Kuwait has been seeing growing demands to write-off personal loans amounting to a whopping $40 billion. These have gotten stronger after some members of the National Assembly adopted these slogans to achieve electoral gains at the expense of the state’s resources and development.
It has to be highlighted that such demands have been made from time to time in Kuwait, although a trait not seen in other countries because it is simply contrary to all financial regulations and rationale. It is true that Kuwait abolished personal debts after liberation from the Iraqi invasion, but those were exceptional circumstances that required it to do so.
Most Kuwaitis had lost their assets, savings and source of income, and the waivers helped them start a new — but expensive — life.
In the present, Kuwait, like other GCC countries, is experiencing economic growth and the vast majority of borrowers are able to pay off their debts. There is no doubt that there are some who became insolvent for various reasons, and GCC states do occasionally pay off their debts after studying each case, especially of those in prison. But that is done from a humanitarian aspect.
Unfortunately, some banks have joined in this chorus and even encouraging people to borrow, hoping the government would settle the outstandings. This means there is more than one side trying to exploit the lack of awareness of some members of society and incite them to demand the government to settle personal loans, forgetting that such a mechanism has no place in today’s economic management.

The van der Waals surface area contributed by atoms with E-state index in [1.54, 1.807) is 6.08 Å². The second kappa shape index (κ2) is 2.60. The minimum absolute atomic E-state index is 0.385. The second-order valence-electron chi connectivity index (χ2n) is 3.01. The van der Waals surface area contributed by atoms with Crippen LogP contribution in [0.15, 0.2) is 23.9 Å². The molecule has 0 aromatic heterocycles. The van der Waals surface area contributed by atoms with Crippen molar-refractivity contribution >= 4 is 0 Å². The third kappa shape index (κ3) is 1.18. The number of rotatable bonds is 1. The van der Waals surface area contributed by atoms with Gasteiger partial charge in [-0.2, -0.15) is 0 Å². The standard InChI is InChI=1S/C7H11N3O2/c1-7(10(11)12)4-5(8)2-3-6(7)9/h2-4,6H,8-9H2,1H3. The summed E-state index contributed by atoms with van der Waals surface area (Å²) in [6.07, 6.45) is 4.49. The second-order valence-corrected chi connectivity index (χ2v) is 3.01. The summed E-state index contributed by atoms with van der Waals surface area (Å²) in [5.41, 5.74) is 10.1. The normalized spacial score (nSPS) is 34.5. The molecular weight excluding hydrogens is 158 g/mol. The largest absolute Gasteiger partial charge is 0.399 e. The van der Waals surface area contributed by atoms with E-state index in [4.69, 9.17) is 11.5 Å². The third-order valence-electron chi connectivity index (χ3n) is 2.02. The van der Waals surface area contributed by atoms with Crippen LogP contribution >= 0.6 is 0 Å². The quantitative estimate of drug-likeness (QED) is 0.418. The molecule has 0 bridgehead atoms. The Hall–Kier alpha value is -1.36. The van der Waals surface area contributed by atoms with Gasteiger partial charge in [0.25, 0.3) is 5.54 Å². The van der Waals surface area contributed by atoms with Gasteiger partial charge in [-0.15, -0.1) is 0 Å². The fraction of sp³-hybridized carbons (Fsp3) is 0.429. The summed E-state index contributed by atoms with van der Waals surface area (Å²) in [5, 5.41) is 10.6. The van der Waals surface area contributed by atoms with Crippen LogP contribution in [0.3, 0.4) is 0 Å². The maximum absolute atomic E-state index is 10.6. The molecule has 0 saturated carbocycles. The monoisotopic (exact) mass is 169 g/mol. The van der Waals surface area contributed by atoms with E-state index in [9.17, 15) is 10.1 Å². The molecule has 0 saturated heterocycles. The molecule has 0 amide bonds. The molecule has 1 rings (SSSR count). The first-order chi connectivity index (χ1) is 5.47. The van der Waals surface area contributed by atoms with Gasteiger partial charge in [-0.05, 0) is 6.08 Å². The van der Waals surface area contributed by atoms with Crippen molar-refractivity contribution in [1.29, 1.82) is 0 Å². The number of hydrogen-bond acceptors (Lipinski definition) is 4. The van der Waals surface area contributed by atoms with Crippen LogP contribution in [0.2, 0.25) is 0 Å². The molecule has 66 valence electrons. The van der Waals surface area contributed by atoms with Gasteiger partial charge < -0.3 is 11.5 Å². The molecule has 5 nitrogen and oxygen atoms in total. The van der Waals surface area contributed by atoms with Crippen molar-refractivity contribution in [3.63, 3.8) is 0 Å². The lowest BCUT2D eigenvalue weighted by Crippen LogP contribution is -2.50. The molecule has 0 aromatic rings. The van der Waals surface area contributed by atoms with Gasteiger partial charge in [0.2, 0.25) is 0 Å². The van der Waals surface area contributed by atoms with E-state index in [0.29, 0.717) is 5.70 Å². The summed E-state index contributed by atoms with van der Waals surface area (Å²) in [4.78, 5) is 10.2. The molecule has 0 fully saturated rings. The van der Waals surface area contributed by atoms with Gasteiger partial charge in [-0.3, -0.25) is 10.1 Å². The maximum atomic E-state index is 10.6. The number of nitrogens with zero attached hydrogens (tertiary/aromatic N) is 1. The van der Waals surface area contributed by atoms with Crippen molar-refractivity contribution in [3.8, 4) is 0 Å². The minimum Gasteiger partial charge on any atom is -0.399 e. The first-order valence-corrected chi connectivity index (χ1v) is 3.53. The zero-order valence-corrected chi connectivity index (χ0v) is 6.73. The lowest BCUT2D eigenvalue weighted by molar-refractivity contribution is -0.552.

The $40 billion can be used for development projects in vital sectors, such as petrochemicals, manufacturing, tourism, transport, infrastructure and others that contribute to the diversification of national income and job opportunities.
It can also be used to develop the non-oil GDP, increase exports, improve trade balance and provide additional sources of funding to the state budget, rather than wasting them in covering consumer loans, which should remain the liability of the borrowers and borrowing bodies and not the government.
It seems that some people view the government as a charity foundation, forgetting that it is made of institutions, regulations and legislation that are harnessed to create a stable way of living for all members. And that state wealth needs to be used to shape the future and bringing about sustainable development that preserves the rights of future generations.
In this regard, Kuwait has a special fund for future generations, where it annually injects significant investments to enhance its capabilities. However, Kuwait is still providing substantial subsidy support for foodstuff, fuel and basic commodities, and costing the state more than $13 billion in the 2019 budget.
This leaves a great burden, and more as Kuwait is not applying excise tax on goods such as tobacco and soft drinks as well as value added tax.
Although it is unlikely that personal loans will be written off, as this campaign will eventually come to an end as previous ones did, it is necessary to note that there are systems that characterise modern day financial management.
These systems would not be easily understood by ordinary people or some political parties, including parliaments, which try to take advantage of naïveté to play with sentiments or difficulties suffered by individuals. This happens despite the fact that these financial difficulties can be solved within the scope of existing regulations.
It is important for everyone including MPs to take up Kuwait’s supreme economic interests and its future into consideration and to harness the country’s wealth to build a diversified and oil-free economy.
This approach is, in fact, of great importance for all government departments.
Dr Mohammad Al Asoomi is a UAE economic expert and specialist in economic and social development in the UAE and the GCC countries.